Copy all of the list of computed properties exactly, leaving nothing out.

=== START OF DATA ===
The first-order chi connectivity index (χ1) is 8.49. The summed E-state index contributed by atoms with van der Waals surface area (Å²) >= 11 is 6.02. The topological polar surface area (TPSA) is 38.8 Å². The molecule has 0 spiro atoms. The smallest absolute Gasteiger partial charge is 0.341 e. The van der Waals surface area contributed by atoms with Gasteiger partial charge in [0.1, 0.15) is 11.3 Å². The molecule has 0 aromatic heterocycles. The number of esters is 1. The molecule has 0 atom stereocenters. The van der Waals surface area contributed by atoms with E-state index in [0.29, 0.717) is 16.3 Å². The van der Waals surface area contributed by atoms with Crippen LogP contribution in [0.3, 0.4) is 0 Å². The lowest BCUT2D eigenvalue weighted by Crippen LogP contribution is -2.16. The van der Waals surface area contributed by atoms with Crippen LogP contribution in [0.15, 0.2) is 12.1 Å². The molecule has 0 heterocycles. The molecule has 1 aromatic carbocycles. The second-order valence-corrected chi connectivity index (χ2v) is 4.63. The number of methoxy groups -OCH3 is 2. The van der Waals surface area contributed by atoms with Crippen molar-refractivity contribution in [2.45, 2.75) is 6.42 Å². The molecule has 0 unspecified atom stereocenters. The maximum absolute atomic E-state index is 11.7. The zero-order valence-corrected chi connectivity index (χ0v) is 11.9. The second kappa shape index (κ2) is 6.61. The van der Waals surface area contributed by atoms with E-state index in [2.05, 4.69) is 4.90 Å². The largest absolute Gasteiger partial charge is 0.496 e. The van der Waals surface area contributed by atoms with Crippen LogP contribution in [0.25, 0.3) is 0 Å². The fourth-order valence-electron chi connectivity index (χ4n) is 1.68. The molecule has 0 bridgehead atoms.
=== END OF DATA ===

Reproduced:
The first-order chi connectivity index (χ1) is 8.49. The summed E-state index contributed by atoms with van der Waals surface area (Å²) >= 11 is 6.02. The topological polar surface area (TPSA) is 38.8 Å². The molecule has 0 spiro atoms. The smallest absolute Gasteiger partial charge is 0.341 e. The van der Waals surface area contributed by atoms with Gasteiger partial charge in [0.1, 0.15) is 11.3 Å². The molecule has 0 aromatic heterocycles. The number of esters is 1. The molecule has 0 atom stereocenters. The van der Waals surface area contributed by atoms with E-state index in [0.29, 0.717) is 16.3 Å². The van der Waals surface area contributed by atoms with Crippen LogP contribution in [0.3, 0.4) is 0 Å². The lowest BCUT2D eigenvalue weighted by Crippen LogP contribution is -2.16. The van der Waals surface area contributed by atoms with Crippen LogP contribution in [0.15, 0.2) is 12.1 Å². The molecule has 0 heterocycles. The molecule has 1 aromatic carbocycles. The second-order valence-corrected chi connectivity index (χ2v) is 4.63. The number of methoxy groups -OCH3 is 2. The van der Waals surface area contributed by atoms with Crippen molar-refractivity contribution in [2.45, 2.75) is 6.42 Å². The molecule has 0 unspecified atom stereocenters. The maximum absolute atomic E-state index is 11.7. The zero-order valence-corrected chi connectivity index (χ0v) is 11.9. The second kappa shape index (κ2) is 6.61. The van der Waals surface area contributed by atoms with E-state index in [2.05, 4.69) is 4.90 Å². The largest absolute Gasteiger partial charge is 0.496 e. The van der Waals surface area contributed by atoms with Crippen LogP contribution in [0.25, 0.3) is 0 Å². The fourth-order valence-electron chi connectivity index (χ4n) is 1.68. The molecule has 0 bridgehead atoms.